The fires took place across various districts of the city, the worst in the car park of the local law enforcement office (Ordnungsamt) in Köpenick. A resident alerted police after spotting the flames shortly after 1am; six cars were completely burned, while a seventh was damaged.
At around 3.30am, in Danziger Straße, in Prenzlauer Berg, a small car belonging to a housing association was completely burned, while two others were severely damaged.
Both offences have been linked to leftist extremists, with the investigations being handled by the state security office responsible for political crimes.
Other areas of the capital were also affected by arson attacks on cars; three vehicles were damaged in Neukölln, one in Marzahn and three in Steglitz. However, a political motive was not established for these offences, and the state criminal police are leading investigations.
The attacks come as Berlin's far-left scene has been involved in an escalating series of violent incidents with the capital's police.
Hostilities were triggered when in January 500 police officers raided Rigaer Strasse 94, an iconic address in the left-wing squatter scene.
The police raid was a response to a traffic cop being attacked by three masked individuals in the Friedrichshain area, where Rigaer Strasse is situated, but was seen by many as highly disproportionate.
In February far-left groups burned cars in apparent revenge for the raid, with anonymous users of a far-left forum threatening €1 million in damage for every police raid on their squats in Rigaer Strasse.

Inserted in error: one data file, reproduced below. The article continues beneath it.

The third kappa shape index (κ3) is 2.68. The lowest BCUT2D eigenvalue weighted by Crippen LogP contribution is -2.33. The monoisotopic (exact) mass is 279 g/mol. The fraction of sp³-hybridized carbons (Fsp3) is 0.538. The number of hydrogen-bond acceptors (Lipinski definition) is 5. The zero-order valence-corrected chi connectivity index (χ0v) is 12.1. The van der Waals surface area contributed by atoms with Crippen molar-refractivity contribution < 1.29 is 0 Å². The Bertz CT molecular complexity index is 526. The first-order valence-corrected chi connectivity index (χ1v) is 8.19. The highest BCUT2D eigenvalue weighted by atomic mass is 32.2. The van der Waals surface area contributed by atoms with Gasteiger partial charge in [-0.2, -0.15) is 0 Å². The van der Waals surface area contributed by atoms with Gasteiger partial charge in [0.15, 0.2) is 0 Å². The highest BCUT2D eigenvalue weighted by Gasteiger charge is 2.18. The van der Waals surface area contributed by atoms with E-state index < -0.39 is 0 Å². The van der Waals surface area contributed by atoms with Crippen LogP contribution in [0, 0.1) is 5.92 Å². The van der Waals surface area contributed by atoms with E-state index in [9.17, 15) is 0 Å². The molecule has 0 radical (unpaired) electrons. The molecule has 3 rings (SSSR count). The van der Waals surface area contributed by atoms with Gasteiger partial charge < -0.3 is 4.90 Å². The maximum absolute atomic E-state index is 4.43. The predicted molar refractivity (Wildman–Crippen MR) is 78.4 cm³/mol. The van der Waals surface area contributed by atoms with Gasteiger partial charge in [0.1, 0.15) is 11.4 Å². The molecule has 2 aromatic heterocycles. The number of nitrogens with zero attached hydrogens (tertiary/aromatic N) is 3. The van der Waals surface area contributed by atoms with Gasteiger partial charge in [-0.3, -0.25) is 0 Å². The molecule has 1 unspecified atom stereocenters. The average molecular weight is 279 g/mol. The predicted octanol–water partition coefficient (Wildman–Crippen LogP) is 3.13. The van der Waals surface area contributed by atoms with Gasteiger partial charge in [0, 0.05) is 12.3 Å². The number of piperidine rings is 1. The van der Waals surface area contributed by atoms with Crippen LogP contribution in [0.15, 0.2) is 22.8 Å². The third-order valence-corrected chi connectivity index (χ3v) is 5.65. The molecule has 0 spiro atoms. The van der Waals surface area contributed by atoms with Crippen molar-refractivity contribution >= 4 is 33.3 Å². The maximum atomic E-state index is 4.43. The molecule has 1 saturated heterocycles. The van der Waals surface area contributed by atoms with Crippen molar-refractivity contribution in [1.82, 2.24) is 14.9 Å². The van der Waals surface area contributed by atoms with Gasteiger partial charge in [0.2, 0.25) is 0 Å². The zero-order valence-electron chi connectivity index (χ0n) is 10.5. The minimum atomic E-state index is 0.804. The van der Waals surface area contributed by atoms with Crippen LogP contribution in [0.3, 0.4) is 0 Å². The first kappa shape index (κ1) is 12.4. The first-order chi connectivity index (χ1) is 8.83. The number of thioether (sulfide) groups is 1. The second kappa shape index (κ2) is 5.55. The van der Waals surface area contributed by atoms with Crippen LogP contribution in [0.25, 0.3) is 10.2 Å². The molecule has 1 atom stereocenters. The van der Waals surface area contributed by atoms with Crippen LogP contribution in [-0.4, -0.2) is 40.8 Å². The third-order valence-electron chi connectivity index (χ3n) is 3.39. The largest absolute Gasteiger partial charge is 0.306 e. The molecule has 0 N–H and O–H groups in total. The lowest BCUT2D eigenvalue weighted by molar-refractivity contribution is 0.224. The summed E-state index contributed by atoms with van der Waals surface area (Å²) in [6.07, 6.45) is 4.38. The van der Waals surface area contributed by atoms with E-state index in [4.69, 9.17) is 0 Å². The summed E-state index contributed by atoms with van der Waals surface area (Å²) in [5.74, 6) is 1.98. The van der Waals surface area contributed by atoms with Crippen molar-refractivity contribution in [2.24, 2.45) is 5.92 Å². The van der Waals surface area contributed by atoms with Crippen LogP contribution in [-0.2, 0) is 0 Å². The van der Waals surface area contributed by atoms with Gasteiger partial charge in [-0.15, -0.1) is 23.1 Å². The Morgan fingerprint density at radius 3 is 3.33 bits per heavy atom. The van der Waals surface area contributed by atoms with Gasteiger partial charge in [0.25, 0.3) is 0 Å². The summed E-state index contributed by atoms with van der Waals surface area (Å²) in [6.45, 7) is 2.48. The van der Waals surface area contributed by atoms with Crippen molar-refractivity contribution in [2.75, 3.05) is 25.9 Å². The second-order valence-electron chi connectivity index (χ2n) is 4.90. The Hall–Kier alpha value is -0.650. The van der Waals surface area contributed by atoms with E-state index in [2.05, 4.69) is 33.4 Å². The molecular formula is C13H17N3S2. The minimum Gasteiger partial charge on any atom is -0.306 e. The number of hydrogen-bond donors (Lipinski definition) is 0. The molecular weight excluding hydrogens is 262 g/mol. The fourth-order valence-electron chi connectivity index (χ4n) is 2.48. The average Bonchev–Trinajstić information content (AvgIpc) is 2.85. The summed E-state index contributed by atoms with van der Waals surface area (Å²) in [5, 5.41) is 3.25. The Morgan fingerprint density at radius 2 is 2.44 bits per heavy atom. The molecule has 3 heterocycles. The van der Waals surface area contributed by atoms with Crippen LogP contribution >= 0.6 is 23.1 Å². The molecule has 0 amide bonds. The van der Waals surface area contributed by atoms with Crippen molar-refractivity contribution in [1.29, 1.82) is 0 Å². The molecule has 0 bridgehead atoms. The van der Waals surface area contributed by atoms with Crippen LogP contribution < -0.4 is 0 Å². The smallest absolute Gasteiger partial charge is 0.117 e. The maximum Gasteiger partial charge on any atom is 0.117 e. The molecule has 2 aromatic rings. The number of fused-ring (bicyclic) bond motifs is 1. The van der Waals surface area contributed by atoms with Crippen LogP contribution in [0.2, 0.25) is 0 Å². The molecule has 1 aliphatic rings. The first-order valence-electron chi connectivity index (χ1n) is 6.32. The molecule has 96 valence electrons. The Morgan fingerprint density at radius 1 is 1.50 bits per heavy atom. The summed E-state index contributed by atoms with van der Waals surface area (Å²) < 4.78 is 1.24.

In late June violence flared again when properties were attacked across the city in response to another police raid on the same address.
July has also been packed with incident.
A left-wing demo in Friedrichshain turned violent on July 9th leading to 83 people being detained and 123 police officers reporting injuries.
Last week a Berlin court ruled that the June raid on Rigaer Strasse was illegal, leading to calls for Berlin's interior minister to resign as critics claimed he had undone decades of work in de-escalating conflict with the far-left scene.
There has also been an increasing tendency to turn to violence among the far left nationwide.
This rise has been well-documented in recent years; 2015 saw an increase in extremist groups of all kinds, with the Interior Ministry saying it had “observed not just a rise in membership but also an increase in violence and brutality” among the far right, far left, and Islamic extremist groups.
The upturn in violence seems to have been largely triggered by the refugee crisis, with those on the far-right attacking refugee homes, for example, and far-left groups retaliating, often attacking far-right activists or police.
Far-left acts of violence rose sharply, to 1,608 violent offences from 995 the previous year in 2015, according to reports. Burning cars is a common offence, particularly those belonging to police.